That helps explain why Medicaid costs for circumcisions in Florida climbed to $33.6 million in 2008 from $14.9 million in 2004, according to the study. [But so does inflation.] While the procedure costs as little as $250 for newborns, it can run more than $6,000 for older boys because they require general anesthesia and sometimes an operating room. Older kids also face a higher risk of complications, doctors say. [This is not true.]
"Given the costs to the state, it would make sense for the state to reverse" its decision, Dr. Islam said.
The Florida Agency for Health Care Administration, which administers Medicaid, said in a statement that the study "contains interesting points for discussion, but does not appear to provide conclusive medical evidence to allow for coverage of elective circumcisions."
Using a different database, the agency provided data showing circumcision costs under the traditional "fee-for-service" system in Medicaid dropped to $1.2 million last year from $2.3 million in 2002. But those figures don't include other ways Medicaid money pays for the procedure, such as through managed-care plans, Dr. Islam said.
[And his study doesn't include other costs of circumcision, such as the cost of repairing botches.]
Of the 18 states that no longer cover routine circumcisions, 12 made the decision in the wake of the AAP's 1999 policy statement. When the AAP came out with its revised position in 2012, some states weighed changing their policies. Medicaid officials in Utah recommended restoring circumcision coverage in 2013, but the legislature hasn't acted. Another effort by Colorado lawmakers to reinstate such funding failed last year, though the issue is likely to come up again this year.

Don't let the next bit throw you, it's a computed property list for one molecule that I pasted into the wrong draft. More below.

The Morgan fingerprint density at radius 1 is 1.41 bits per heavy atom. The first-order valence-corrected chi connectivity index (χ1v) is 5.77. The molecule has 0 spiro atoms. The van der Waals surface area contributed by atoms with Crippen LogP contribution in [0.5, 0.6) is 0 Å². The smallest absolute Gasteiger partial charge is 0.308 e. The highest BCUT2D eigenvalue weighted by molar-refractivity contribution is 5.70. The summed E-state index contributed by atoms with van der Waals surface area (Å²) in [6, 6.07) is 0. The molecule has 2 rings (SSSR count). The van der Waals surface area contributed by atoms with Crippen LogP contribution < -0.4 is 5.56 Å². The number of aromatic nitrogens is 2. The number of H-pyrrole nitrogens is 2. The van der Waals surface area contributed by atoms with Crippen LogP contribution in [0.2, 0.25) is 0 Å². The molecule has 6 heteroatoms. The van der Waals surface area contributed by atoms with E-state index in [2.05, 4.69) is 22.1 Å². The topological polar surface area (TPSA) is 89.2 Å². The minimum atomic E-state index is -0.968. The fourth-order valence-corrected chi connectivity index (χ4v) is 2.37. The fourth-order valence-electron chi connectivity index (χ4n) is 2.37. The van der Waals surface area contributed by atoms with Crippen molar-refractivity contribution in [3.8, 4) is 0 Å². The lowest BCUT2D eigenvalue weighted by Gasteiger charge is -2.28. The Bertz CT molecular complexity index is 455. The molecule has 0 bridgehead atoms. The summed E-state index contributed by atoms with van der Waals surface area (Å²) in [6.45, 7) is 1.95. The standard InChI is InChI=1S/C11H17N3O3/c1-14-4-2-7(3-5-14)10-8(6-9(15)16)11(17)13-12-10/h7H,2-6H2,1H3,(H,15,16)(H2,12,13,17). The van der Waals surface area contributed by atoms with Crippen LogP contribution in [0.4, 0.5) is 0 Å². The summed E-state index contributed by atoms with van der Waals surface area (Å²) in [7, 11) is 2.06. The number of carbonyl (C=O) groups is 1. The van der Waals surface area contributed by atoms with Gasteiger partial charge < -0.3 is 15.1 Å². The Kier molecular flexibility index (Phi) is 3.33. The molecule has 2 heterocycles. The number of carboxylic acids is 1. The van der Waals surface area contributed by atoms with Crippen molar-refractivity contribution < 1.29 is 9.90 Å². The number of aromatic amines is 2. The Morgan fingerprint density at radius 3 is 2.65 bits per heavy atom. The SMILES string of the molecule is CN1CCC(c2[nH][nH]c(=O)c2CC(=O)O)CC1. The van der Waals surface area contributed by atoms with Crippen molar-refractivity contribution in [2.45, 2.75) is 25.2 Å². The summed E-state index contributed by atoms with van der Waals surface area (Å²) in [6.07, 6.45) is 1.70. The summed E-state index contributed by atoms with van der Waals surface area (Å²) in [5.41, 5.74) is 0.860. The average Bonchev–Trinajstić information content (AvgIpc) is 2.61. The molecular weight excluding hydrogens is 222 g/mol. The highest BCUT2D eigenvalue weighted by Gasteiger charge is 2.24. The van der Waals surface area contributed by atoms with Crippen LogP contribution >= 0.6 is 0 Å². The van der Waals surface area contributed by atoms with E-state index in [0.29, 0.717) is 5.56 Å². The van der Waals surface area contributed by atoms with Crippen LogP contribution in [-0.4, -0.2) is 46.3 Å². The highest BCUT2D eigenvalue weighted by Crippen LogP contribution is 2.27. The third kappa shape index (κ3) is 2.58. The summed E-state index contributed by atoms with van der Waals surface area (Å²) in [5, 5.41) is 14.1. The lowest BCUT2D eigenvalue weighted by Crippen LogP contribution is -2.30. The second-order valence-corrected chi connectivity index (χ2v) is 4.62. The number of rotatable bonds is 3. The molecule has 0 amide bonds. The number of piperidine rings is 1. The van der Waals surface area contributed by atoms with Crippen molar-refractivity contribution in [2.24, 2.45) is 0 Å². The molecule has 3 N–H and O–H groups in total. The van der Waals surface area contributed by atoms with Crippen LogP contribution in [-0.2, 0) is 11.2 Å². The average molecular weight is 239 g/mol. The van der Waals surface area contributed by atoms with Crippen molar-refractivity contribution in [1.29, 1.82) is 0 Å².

Studies show the prevalence of circumcision has declined as more states have stopped paying for it. A 2009 paper published in the American Journal of Public Health found that hospitals in states where Medicaid covered the procedure had circumcision rates 24 percentage points higher than those in states that didn't, leading to potential health disparities.
Overall, newborn circumcision rates in the U.S. have been falling, to 58.3% in 2010 from 64.9% in 1981, according to the Centers for Disease Control and Prevention.
In preparing its 2012 statement, the AAP's task force on circumcision considered the fallout from the 1999 declaration, said Douglas Diekema, one of the members. The previous task force "had not foreseen that their statement would lead to a decrease in insurance coverage," he said.
[Yes, and it's all about the money.]
Around the same time, a team of Johns Hopkins University researchers published a study estimating that a 20-year decline in U.S. circumcision rates had resulted in $2 billion in health care costs to treat sexually transmitted infections and other illnesses in uncircumcised men and their female partners.
Anti-circumcision groups questioned the legitimacy of the Johns Hopkins analysis. And they cited a published response to the AAP statement by a group of mostly European doctors who said it reflected "cultural bias" in favor of the procedure.
[Not just any "group of mostly European doctors" but the heads or spokespeople for most of the paediatric associations of Europe.]
Dr. Islam said his stance on circumcision is neutral. "But if a family wants it done and we're going to fund it," he said, "it makes sense to fund it at the right time."
[Those are two big ifs, and why should they be connected?]